Daylight shines on box office

Broadway Grosses

NEW YORK — The week after daylight saving time often brings box office dips along Broadway — but not so this year. Sales at most shows climbed in Week 42 (March 9-15).

Still, a new entry in the spring’s packed straight-play sked is proving how hard it can be to stand out in a crowded field.

The Neil LaBute play “Reasons to Be Pretty,” a transfer of the lauded Off Broadway incarnation from MCC Theater, posted sales of just $38,297 for three perfs. Another new transfer, “Irena’s Vow,” took in $185,991 for eight perfs.

Slow starts for both these plays are to be expected, particularly since neither has the advantage of a major marquee name along the lines of Will Ferrell, whose hit offering “You’re Welcome America. A Final Night With George W Bush” ($880,470) closed March 15.

But the numbers for “Reasons to Be Pretty,” especially, underscore the difficulty in drawing aud attention in a crowded season of play offerings that includes “God of Carnage” ($394,294 for seven perfs), “33 Variations” ($317,866) and “Impressionism” ($287,551 for seven perfs).

For tuners, sales generally rose despite the clock switchover, with “Billy Elliot” ($1,039,705) returning to the millionaires’ club after a brief dip below the $1 million line. The show landed at No. 3 on the top 10, behind “Wicked” ($1,305,496) and the revival of “West Side Story” ($1,048,505), holding steady with stellar receipts.

No legiter has ever really come up with a logical explanation for the perceived trend of the time-change dropoff, so the fact that most shows didn’t sink last week is, for some observers, more proof that there was never such a trend to begin with.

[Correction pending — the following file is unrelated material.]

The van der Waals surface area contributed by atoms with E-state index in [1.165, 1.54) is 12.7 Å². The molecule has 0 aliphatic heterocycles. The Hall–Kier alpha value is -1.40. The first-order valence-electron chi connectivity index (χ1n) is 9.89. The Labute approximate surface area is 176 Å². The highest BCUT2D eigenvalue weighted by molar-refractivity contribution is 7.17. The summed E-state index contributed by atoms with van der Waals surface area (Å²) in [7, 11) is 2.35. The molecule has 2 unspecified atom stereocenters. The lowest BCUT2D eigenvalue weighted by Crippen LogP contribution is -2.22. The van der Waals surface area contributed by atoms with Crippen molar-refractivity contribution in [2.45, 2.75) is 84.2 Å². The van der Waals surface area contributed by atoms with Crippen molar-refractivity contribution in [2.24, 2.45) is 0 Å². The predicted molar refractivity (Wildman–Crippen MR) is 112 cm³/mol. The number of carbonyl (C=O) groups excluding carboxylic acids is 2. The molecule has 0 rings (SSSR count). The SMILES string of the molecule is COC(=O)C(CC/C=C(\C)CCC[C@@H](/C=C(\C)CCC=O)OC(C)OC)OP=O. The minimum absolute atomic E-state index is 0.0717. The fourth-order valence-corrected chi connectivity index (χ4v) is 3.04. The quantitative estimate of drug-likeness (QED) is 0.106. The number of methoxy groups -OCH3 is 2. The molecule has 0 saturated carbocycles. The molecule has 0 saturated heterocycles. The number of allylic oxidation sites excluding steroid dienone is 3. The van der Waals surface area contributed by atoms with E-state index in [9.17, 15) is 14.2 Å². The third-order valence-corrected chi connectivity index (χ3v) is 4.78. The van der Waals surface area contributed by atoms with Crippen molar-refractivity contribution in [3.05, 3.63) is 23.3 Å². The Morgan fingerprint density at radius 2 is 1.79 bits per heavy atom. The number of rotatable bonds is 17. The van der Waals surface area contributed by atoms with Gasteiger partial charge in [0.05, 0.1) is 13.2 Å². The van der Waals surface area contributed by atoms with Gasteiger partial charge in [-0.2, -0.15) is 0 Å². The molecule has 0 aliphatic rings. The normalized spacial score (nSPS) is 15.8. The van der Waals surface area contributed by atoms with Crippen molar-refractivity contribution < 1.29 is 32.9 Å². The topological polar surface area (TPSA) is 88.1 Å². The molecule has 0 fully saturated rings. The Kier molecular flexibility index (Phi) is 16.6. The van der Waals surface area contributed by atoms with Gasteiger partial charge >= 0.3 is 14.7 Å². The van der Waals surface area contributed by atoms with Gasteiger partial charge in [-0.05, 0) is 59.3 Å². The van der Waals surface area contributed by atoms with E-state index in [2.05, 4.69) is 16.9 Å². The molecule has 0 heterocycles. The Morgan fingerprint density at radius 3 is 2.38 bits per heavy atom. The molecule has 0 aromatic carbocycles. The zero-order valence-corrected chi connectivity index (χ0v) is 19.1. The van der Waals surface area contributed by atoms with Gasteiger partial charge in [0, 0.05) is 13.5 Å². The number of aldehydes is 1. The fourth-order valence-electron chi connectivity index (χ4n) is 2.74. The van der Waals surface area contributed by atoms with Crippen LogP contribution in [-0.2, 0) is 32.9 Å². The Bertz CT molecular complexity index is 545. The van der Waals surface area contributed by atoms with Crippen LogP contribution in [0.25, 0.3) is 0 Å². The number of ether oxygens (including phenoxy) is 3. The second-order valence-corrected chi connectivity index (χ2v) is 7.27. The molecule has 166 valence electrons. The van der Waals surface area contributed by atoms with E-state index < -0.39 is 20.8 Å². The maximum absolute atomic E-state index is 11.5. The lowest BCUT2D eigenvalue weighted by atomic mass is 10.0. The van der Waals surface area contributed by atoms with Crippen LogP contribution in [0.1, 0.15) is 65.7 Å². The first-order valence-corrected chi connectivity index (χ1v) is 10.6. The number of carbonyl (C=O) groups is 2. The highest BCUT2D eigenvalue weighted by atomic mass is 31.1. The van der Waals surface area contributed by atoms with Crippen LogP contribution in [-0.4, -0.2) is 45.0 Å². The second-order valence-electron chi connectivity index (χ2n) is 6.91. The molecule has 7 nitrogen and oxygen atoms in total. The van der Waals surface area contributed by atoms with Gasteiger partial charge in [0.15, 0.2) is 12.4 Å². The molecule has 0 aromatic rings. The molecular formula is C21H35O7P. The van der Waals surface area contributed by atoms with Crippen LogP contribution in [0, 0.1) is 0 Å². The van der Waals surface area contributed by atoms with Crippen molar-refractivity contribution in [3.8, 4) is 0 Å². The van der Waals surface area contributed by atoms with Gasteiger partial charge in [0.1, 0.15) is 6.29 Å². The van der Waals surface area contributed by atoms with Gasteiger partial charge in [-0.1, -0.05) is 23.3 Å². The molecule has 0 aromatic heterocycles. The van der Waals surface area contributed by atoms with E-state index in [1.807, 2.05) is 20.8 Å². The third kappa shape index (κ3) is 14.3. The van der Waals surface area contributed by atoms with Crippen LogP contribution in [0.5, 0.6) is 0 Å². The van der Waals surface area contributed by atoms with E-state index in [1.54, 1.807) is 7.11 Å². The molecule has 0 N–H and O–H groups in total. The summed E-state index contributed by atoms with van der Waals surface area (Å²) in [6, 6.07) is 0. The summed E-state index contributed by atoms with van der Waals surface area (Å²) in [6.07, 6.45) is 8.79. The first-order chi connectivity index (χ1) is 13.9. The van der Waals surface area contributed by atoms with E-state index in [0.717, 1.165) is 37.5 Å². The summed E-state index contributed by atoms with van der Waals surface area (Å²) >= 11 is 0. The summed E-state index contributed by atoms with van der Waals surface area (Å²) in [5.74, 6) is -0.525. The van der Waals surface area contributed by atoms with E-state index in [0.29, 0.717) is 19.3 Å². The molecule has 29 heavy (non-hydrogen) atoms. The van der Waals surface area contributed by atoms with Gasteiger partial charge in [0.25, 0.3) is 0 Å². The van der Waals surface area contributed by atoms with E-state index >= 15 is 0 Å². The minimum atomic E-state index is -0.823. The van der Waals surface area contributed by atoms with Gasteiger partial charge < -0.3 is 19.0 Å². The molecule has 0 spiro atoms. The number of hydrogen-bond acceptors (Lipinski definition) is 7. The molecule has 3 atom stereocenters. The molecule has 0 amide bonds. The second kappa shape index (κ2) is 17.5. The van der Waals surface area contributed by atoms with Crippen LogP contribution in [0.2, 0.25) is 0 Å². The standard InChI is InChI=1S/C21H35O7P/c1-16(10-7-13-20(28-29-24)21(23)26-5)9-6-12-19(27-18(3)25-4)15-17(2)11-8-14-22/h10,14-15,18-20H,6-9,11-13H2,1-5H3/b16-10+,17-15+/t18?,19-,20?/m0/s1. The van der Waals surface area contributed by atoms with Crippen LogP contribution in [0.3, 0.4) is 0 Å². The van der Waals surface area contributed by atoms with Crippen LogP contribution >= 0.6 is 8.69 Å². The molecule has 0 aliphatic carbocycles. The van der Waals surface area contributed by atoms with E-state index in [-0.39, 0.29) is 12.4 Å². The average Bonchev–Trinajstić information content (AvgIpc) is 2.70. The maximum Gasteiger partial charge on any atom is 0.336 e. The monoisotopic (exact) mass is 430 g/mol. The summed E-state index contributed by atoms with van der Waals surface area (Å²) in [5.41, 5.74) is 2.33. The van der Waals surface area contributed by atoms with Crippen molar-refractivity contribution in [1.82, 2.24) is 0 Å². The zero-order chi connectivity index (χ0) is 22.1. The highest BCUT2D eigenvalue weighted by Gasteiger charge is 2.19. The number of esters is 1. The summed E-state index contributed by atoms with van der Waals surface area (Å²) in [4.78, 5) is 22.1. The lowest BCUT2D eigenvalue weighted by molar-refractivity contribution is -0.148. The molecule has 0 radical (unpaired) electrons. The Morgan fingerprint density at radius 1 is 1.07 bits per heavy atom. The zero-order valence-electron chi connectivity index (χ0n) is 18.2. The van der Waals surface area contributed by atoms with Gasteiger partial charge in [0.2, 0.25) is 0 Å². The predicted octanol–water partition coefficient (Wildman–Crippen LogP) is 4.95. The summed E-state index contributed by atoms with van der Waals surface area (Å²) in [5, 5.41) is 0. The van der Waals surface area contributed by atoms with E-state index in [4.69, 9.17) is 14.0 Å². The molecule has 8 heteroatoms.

Previewing revival “Hair” ($618,980) played its first frame of eight perfs to houses filled to an encouraging 86%, while another of the season’s musicals, the recently opened “Guys and Dolls” ($600,572), drew crowds at about that percentage of capacity, repping a solid showing in the wake of some tepid reviews.

Also sticking to the week’s upward trend was another of the season’s new tuners, “Shrek the Musical” ($645,009), playing to about 69% capacity. Play revival “Blithe Spirit” ($425,267), meanwhile, slipped only slightly in its heavily comped opening sesh.

The 16 musicals grossed $12,408,804 for 87.4% of the Broadway total, with an attendance of 159,838 at 87.4% capacity and average paid admission of $77.63.

The 10 plays grossed $3,720,895 for 23.1% of the Broadway total, with an attendance of 57,304 at 66.2% capacity and average paid admission of $64.93.

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